Har Mishpacha to host Steamboat community celebration of Hanukkah
December 20, 2011
Steamboat Springs — 'Tis the season for tradition, and whether it's decorating a coniferous tree or lighting eight symbolic candles, it's the rituals performed alongside family and friends that are at the heart of the holidays.
For Steamboat resident Bert Halberstadt, president of the local Jewish congregation Har Mishpacha, his Christmas Sunday won't include a tree. But he will say a traditional blessing and light the sixth candle on the menorah in observance of the Jewish festival of Hanukkah.
"Whether you're Methodist or Catholic or a Jew, ritual is the binding glue that holds people in a tie to the spiritual," he said. "It's the sense that there are a million people around the world doing the same thing that you are."
And after that ceremony, he will go out to a Chinese dinner with his friends and family from the Jewish community. It's not a Christmas ham, but it's tradition all the same.
In celebration of the annual Hanukkah festival, which overlaps Christmas this year, Har Mishpacha will host a community event at 6 p.m. Friday at Library Hall at Bud Werner Memorial Library.
Following in the celebratory and uplifting tradition of Hanukkah, event organizer Paula Salky said the event will be a party for all ages.
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"We wanted to fix a Steamboat-style Hanukkah," she said. "I thought it'd be fun to have the (Steamboat) Smokehouse cater it and make it a little less formal and make it more of a gathering."
Tickets are $15 for Har Mishpacha members and $20 for nonmembers. Tickets for children cost $8 for members and $12 for nonmembers. Children younger than 5 are admitted free.
There will be games and crafts for children, drinks for adults and traditional potato latkes made by members of the congregation.
Everyone is encouraged to bring and light menorahs, and there will be a lighting ceremony and recognition of the Sabbath, which is at sundown Friday.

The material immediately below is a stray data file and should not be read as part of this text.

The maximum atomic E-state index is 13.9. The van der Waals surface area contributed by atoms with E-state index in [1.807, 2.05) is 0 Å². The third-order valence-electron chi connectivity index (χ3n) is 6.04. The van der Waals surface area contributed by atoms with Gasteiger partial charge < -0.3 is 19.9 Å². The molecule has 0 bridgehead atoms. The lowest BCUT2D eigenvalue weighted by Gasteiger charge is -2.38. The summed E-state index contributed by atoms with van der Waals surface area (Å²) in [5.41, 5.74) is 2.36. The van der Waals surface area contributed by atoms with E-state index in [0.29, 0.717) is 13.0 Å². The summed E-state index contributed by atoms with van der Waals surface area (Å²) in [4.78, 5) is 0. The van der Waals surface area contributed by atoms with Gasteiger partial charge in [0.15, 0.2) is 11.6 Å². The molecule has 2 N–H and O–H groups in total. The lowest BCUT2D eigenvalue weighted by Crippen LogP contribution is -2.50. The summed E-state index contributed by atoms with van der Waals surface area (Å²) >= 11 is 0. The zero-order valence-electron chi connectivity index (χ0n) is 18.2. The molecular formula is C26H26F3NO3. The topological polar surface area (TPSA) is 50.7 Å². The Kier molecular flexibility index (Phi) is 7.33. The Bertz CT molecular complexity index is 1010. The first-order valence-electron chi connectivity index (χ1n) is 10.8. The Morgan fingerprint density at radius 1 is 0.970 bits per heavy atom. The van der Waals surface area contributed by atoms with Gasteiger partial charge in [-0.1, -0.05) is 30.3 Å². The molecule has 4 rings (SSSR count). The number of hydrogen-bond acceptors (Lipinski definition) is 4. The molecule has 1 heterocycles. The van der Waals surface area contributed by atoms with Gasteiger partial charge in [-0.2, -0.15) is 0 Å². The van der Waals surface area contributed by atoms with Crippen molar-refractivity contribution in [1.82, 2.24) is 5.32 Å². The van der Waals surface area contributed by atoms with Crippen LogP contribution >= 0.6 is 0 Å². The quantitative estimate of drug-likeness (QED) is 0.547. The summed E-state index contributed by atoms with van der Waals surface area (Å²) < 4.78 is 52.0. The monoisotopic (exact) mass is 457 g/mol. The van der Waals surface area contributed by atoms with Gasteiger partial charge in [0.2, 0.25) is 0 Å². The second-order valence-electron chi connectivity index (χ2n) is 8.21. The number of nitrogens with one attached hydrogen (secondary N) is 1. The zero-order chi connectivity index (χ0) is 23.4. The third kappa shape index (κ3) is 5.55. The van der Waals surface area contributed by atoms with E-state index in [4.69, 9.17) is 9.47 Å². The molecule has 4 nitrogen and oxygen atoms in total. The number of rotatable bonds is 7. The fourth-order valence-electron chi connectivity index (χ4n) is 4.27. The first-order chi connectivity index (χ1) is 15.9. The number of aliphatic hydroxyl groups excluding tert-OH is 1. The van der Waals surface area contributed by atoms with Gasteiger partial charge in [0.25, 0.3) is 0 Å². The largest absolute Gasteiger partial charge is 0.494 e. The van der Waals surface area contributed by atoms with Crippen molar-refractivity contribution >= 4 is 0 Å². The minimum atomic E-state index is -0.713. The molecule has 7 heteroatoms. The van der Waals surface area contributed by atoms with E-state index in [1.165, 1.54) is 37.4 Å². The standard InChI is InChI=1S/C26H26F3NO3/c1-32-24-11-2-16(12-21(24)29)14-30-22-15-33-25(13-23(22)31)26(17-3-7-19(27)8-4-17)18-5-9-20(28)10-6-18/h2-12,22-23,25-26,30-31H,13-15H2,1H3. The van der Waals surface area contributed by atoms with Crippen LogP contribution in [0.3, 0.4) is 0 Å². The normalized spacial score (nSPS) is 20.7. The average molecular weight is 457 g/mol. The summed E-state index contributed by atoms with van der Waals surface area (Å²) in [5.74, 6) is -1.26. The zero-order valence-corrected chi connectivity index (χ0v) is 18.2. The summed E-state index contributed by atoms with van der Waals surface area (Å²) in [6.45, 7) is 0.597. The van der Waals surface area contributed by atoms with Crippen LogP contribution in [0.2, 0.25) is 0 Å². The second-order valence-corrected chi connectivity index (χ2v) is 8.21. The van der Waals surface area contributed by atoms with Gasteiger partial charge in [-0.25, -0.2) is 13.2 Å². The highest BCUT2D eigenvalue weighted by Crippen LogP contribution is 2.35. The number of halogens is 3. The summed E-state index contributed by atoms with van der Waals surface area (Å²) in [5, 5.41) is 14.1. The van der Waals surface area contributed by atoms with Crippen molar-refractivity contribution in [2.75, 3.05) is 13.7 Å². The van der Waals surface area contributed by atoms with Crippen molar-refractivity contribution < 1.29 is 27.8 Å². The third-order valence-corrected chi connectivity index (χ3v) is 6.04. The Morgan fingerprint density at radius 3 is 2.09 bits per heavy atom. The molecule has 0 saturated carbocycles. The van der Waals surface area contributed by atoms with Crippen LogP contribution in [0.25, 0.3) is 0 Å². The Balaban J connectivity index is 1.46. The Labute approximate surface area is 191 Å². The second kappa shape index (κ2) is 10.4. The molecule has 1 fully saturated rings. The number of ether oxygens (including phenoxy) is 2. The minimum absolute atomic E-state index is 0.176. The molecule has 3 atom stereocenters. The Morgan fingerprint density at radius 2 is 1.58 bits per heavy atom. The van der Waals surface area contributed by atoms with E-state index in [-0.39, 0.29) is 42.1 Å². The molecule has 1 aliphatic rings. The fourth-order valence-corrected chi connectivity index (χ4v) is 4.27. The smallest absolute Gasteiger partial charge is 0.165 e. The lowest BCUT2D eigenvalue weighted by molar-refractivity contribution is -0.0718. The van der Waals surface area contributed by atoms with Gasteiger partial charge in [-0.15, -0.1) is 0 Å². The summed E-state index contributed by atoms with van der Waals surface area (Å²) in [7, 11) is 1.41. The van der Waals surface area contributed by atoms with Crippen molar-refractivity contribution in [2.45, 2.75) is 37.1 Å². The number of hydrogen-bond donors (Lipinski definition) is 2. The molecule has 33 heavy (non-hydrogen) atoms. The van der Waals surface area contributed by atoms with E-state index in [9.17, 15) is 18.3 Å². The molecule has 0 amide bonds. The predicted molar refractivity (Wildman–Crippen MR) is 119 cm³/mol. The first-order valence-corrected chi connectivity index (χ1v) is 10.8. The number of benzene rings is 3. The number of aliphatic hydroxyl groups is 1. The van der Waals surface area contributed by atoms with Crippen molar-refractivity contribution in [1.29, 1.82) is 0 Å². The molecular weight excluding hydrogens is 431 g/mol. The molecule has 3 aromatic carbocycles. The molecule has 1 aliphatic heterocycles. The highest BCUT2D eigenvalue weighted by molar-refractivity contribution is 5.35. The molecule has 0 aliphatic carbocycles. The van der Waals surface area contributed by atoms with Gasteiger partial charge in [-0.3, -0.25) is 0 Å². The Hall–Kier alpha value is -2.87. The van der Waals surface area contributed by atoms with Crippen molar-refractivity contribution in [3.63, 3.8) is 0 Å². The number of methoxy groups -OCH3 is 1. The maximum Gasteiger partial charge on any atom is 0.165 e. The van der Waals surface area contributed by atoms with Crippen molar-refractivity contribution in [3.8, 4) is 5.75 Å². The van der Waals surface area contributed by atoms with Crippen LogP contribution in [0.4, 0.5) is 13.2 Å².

About 65 families belong to Har Mishpacha, Halberstadt said, with several hundred friends of the congregation who aren't members but otherwise are involved.
Many members and participants in Har Mishpacha programs are second-home owners looking to find a connection to their heritage away from home.
Sharing the light
Hanukkah began at sundown Tuesday and lasts through Dec. 28.
A candle is lit each night to symbolize the story of how, thousands of years ago, one day's worth of oil burned for eight days when Jewish troops attempted to purify the Temple of Jerusalem.
The festival isn't one of the high holidays like Yom Kippur or Rosh Hashanah, but because of the lunar calendar, it tends to fall near Christmas, making it an integral part of the holiday season's festive joy.
"It's fraught with meaning, but it's not solemn," Halberstadt said. "Because it recalls a positive moment in our people's history."
Salky said the holiday is family-oriented and a good opportunity to share with children the history of Judaism. And of course, there are eight days of presents.
But while Hanukkah preserves ancient tradition, Salky said the rituals also share an important lesson about the present and future.
"When you get older, you think of the light in all of us and sharing that light with one another in our community," she said.
— To reach Nicole Inglis, call 907-871-4204 or email ninglis@SteamboatToday.com
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